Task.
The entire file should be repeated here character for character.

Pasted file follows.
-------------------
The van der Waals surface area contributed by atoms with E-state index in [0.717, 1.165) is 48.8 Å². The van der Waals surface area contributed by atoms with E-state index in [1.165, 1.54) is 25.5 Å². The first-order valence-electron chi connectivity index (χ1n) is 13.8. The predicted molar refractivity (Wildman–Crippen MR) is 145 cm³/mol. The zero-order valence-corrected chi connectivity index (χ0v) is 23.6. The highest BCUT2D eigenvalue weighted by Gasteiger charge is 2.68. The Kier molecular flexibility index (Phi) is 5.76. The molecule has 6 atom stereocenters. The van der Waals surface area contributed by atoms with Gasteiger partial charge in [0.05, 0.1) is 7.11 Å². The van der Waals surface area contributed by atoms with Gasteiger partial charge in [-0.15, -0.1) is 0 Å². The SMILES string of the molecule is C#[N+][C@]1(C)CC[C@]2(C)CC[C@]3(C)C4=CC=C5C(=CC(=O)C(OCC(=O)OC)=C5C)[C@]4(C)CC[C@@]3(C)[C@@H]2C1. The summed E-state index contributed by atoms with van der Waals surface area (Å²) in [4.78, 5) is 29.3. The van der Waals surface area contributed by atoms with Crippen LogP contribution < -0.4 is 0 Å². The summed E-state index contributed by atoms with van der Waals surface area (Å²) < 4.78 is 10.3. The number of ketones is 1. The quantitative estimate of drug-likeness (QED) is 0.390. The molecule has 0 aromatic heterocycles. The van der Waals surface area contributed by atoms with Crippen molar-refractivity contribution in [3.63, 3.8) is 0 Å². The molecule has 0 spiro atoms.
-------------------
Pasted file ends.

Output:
The van der Waals surface area contributed by atoms with E-state index in [0.717, 1.165) is 48.8 Å². The van der Waals surface area contributed by atoms with E-state index in [1.165, 1.54) is 25.5 Å². The first-order valence-electron chi connectivity index (χ1n) is 13.8. The predicted molar refractivity (Wildman–Crippen MR) is 145 cm³/mol. The zero-order valence-corrected chi connectivity index (χ0v) is 23.6. The highest BCUT2D eigenvalue weighted by Gasteiger charge is 2.68. The Kier molecular flexibility index (Phi) is 5.76. The molecule has 6 atom stereocenters. The van der Waals surface area contributed by atoms with Gasteiger partial charge in [0.05, 0.1) is 7.11 Å². The van der Waals surface area contributed by atoms with Gasteiger partial charge in [-0.15, -0.1) is 0 Å². The SMILES string of the molecule is C#[N+][C@]1(C)CC[C@]2(C)CC[C@]3(C)C4=CC=C5C(=CC(=O)C(OCC(=O)OC)=C5C)[C@]4(C)CC[C@@]3(C)[C@@H]2C1. The summed E-state index contributed by atoms with van der Waals surface area (Å²) in [4.78, 5) is 29.3. The van der Waals surface area contributed by atoms with Crippen LogP contribution < -0.4 is 0 Å². The summed E-state index contributed by atoms with van der Waals surface area (Å²) < 4.78 is 10.3. The number of ketones is 1. The quantitative estimate of drug-likeness (QED) is 0.390. The molecule has 0 aromatic heterocycles. The van der Waals surface area contributed by atoms with Crippen molar-refractivity contribution in [3.63, 3.8) is 0 Å². The molecule has 0 spiro atoms.